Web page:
Today’s Lifehacker special is a piece I wrote on “Public speaking do’s and don’t’s”. I list ways in which one can prepare for a talk and suggestions for how to make the most of a presentation. I welcome additions to the list, in the comments here or to the original post.
I won’t replicate the entire piece here, but I do want to mention one of the issues I discuss. One of my biggest pet peeves when it comes to presentations has to do with most people’s inability to stick to the time they have been alloted for their talk.
Few people are such amazing speakers that the audience can’t get enough of listening to them so it is best to wrap up a speech on time. One of the most common pitfalls is to add “brief” introductory remarks to one’s prepared talk. There is usually nothing brief about such comments. Moreover, given that most conference presentations – the ones with which I tend to be most familiar – are supposed to take about 15 minutes, adding just three minutes of intro uses up 20 percent of the time allocation. However, most people are already short on time so this way they get even more behind.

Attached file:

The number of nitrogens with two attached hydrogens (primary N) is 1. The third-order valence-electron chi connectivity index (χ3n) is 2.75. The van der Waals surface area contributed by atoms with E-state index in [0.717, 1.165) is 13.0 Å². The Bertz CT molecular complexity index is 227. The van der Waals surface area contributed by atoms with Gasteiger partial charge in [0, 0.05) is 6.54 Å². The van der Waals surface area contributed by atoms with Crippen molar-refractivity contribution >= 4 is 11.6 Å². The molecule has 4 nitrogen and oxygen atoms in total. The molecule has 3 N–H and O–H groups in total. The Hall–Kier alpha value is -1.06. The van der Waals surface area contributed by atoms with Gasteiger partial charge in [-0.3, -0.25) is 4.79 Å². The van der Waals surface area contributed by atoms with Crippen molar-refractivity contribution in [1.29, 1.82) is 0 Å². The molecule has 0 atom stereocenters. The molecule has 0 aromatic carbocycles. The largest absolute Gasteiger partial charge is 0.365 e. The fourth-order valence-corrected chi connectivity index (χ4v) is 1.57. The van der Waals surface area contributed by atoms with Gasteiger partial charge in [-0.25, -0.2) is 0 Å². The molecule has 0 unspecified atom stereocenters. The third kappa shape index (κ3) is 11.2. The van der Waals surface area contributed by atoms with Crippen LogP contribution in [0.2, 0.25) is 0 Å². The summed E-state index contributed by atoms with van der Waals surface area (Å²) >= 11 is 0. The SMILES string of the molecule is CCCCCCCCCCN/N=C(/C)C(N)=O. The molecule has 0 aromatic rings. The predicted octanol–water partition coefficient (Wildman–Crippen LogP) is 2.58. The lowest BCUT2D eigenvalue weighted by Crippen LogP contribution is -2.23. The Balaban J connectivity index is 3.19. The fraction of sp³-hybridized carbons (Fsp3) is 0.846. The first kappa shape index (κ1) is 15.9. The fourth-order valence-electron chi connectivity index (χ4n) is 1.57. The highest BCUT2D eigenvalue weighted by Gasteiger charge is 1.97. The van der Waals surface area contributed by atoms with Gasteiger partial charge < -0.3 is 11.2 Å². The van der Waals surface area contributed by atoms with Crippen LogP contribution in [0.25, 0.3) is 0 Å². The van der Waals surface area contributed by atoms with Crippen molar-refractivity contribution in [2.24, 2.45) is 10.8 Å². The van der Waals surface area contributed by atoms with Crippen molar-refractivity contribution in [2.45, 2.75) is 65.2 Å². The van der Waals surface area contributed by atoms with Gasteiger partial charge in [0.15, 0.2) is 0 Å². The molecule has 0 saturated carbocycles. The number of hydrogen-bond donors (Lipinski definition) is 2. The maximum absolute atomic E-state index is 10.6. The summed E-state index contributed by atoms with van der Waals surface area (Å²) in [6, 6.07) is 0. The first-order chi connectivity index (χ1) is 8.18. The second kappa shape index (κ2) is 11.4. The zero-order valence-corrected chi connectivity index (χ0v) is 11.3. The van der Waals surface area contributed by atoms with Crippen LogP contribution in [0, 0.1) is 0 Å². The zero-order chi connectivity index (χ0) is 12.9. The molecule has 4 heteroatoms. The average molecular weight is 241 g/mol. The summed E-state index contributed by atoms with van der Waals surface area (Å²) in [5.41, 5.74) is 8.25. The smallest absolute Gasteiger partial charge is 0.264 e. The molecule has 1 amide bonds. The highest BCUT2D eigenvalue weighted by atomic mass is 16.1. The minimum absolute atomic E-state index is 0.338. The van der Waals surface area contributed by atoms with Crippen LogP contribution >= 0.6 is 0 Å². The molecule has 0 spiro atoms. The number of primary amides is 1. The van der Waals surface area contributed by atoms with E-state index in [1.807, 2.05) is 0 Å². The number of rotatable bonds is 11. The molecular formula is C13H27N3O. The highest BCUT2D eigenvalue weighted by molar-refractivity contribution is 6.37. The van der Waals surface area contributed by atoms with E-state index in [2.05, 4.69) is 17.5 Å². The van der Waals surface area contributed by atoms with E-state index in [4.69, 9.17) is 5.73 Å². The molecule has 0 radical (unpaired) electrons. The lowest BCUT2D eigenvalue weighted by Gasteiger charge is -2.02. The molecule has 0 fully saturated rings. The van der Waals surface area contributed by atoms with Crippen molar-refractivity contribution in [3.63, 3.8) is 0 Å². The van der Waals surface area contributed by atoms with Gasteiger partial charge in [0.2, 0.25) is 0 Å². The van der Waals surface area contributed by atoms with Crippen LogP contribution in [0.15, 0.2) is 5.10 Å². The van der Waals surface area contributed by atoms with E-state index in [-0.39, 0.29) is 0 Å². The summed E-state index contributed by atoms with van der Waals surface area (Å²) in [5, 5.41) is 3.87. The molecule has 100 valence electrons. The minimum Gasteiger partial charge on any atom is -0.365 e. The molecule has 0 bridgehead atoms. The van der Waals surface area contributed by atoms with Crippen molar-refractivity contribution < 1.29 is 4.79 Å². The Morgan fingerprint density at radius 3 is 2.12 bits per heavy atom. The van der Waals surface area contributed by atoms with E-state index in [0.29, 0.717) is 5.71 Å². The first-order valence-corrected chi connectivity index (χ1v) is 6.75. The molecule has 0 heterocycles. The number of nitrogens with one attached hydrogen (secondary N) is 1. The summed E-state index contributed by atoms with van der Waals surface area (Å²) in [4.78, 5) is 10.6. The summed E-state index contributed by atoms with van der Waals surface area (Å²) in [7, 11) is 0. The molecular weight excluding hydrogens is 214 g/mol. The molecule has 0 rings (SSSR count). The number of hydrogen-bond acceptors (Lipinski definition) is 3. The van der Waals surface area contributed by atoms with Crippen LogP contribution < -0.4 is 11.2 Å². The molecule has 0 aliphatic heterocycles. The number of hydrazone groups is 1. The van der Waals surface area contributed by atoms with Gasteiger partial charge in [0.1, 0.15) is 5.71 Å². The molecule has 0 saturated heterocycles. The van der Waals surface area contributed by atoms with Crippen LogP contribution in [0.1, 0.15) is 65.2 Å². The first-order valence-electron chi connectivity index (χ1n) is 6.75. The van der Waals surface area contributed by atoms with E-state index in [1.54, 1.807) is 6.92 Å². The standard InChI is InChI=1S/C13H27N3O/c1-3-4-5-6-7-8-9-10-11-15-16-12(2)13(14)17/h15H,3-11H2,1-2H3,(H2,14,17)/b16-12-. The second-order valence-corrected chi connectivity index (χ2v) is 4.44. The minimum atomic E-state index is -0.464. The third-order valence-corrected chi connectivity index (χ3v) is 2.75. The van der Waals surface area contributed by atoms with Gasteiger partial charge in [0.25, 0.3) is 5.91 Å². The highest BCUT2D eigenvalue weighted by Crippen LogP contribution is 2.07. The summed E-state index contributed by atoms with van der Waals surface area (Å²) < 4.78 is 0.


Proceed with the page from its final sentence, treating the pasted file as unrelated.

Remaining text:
I have considerably less experience in industry and other realms. Is this better elsewhere?
A related pet peeve concerns moderators who are unable to tell people that it is time to wrap up and give the next person a chance to speak.